The second type of measure which incorporates the concept of external reliance is field dependence, developed by Witkin and his colleagues. Field-dependent people are more suggestive in their interpretation of what they perceive and think, relying on external indicators to suggest the direction for their perceptions. Barnes (1979) has surveyed a number of such studies to find “field dependence appears to be an important characteristic in the alcoholic personality. Studies conducted to date have consistently shown that alcoholics are more field dependent than controls (that is, nonalcoholic comparison groups)” (p. 599). Based on these two groups of research, then, alcoholics seem more passive and ready to depend on alcohol to determine their mood or to solve their problems.

Do the Same Personalities Predispose People to Drug Abuse and Other Behavior Problems as Well as Alcoholism?

Recall that MacAndrew, the developer of the MAC Scale, also devised the SAP — or Substance Abuse Proclivity — Scale which successfully predicted which men were more likely to abuse drugs and alcohol. Consider that earlier research by MacAndrew and by Hoffman and his colleagues came at a time when relatively fewer people were likely to abuse drugs. If we examined young people with an alcoholic personality today, we might wonder whether many of them might not become drug abusers or addicts rather than alcoholics. At issue is whether the alcoholic personality type is really specific to alcoholism, or whether it is a more general predisposition that opens a person to a range of problem behaviors.

In support of this idea, the same people often abuse a range of substances, while they often misbehave in other ways as well. To take one example, the very same people who are more often arrested for drunk driving are more often stopped for reckless driving even when they haven’t been drinking. The most comprehensive view of a similar personality or temperament that can lead either to alcoholism or to other behaviors such as drug abuse, overeating, and anti-social criminality is Tarter and his colleagues’ (1985) model of an impulsive personality. For Tarter et al., a person born with such a temperament may engage in any of a range of excessive behaviors either as an expression of this impulsiveness, or else as a way of trying to modulate or control their impulsive temperaments.

Problems with this point of view are that impulsiveness and anti-social acting out are also related to social status. That is, when they look at large population groups, Cahalan and his colleagues have found that young men in lower socioeconomic groups are far more frequently likely to drink and act out aggressively by breaking laws, fighting, or other anti-social actions. Indeed, Cahalan and Room (1974) found, for groups of young, working-class men in certain ethnic categories, drunken misbehavior is typical, a seeming rite of passage. In this sociological view, drinking and other similar kinds of behavioral problems stem from social outlooks and values, rather than representing individual personality traits.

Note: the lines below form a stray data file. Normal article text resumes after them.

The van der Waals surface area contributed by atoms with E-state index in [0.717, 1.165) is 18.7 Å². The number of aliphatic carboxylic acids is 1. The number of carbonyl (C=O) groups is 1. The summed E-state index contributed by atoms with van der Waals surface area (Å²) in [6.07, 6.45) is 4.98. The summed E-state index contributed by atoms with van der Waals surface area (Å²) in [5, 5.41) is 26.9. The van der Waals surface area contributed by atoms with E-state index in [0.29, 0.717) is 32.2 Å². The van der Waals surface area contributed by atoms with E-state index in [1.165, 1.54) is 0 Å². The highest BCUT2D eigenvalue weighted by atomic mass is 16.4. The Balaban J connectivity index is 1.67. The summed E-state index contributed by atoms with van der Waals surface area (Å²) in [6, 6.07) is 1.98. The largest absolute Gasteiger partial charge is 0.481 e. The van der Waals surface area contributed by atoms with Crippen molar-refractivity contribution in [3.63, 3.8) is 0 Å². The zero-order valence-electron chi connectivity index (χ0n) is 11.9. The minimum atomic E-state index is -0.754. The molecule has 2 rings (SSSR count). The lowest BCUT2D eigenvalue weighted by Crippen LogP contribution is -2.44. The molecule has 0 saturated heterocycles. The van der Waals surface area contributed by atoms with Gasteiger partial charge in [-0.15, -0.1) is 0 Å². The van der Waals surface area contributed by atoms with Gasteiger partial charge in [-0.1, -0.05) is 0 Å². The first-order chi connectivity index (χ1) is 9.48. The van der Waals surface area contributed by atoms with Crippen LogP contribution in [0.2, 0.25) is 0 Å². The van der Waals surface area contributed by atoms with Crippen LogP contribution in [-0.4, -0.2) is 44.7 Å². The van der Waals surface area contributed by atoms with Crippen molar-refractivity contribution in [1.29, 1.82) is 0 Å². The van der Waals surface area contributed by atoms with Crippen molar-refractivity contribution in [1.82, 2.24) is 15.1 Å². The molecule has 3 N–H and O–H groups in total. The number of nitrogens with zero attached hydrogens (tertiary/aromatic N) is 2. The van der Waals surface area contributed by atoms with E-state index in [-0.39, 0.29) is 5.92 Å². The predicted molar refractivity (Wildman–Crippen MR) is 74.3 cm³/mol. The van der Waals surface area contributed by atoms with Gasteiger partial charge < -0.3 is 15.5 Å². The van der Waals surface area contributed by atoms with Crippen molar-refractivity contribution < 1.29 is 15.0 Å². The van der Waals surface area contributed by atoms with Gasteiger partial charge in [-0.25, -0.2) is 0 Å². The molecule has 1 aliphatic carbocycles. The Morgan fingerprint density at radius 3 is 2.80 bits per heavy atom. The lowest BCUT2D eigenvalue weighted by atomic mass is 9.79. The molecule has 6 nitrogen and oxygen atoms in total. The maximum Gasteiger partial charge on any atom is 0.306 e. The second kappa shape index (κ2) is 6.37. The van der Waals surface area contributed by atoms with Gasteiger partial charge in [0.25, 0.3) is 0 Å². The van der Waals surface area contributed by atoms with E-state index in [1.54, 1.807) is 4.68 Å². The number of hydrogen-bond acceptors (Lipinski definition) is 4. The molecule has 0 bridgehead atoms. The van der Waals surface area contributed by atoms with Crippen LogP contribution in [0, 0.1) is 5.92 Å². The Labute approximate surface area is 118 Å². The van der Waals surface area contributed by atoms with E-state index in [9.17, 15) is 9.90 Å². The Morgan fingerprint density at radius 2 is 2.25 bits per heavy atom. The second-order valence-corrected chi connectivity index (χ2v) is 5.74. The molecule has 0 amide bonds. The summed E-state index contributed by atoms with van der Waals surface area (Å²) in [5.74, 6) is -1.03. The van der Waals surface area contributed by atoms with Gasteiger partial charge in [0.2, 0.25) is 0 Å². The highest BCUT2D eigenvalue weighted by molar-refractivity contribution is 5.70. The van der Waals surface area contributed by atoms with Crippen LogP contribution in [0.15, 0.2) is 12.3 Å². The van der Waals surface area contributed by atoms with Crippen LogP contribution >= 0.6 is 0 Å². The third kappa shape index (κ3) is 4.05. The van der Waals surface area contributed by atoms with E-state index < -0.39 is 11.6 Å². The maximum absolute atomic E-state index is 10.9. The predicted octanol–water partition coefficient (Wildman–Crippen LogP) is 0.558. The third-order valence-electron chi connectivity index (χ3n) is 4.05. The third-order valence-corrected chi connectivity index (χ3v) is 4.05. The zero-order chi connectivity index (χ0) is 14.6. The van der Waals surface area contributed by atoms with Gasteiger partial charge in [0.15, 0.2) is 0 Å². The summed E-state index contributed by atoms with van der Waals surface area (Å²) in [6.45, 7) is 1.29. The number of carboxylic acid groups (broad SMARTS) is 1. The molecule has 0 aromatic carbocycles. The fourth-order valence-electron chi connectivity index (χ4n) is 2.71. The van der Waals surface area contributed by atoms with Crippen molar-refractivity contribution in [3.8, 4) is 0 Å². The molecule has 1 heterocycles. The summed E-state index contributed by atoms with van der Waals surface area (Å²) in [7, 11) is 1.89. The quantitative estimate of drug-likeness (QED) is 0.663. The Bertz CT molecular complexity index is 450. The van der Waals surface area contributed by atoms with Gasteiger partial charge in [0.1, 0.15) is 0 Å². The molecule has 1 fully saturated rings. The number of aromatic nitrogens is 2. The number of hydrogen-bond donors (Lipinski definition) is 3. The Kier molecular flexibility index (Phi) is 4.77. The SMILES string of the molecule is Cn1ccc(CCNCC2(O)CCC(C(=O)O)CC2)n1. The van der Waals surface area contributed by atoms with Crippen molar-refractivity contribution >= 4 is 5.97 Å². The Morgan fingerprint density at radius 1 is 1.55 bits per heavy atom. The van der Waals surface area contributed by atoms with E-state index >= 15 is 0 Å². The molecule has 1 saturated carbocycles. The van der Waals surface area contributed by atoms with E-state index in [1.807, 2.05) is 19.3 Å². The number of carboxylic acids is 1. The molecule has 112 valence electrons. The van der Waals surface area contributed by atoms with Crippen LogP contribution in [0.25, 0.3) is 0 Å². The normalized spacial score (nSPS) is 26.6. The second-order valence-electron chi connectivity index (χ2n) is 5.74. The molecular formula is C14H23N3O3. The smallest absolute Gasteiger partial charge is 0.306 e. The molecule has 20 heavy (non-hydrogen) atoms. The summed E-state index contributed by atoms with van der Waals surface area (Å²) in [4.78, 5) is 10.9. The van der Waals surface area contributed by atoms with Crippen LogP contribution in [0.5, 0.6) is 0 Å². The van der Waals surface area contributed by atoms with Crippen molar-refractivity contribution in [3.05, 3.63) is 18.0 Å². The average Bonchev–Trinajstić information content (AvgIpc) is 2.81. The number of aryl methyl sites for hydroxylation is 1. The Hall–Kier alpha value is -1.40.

Peele (1985) argues instead that addictions to a range of activities — including gambling, overeating, or even compulsive exercise or destructive love relationships — are equivalent. While they may stem from from similar personal impulses, the form addiction takes for a specific individual is determined by the person’s background and outlook and by environmental forces. Nonetheless, a person more likely to be addicted to one thing is probably more likely to be addicted to another. Addiction in this sense is an underlying disposition that takes a particular form in a given set of circumstances.

How Does Personality Translate Into Alcoholism, or Anything Else?

In order to construct a scientific theory of personality and alcoholism, or anything else, we need to draw a picture — a set of logical connections that takes us from the hypothesized determining factor to the projected outcome. How does a particular personality type lead to alcoholic drinking? In the case of Tarter and his colleagues’ view that impulsiveness is the key to alcoholism, although it also predisposes people to other misbehaviors or behavioral problems, can we not also imagine that some extremely impulsive people get involved in business dealings or sports, where they can harness their impulsiveness to more constructive ends? Indeed, when we consider that probably roughly similar proportions of different social groups may be born with similar temperaments, we are left to wonder why it is that so many born to some groups become alcoholics while those in other groups do not.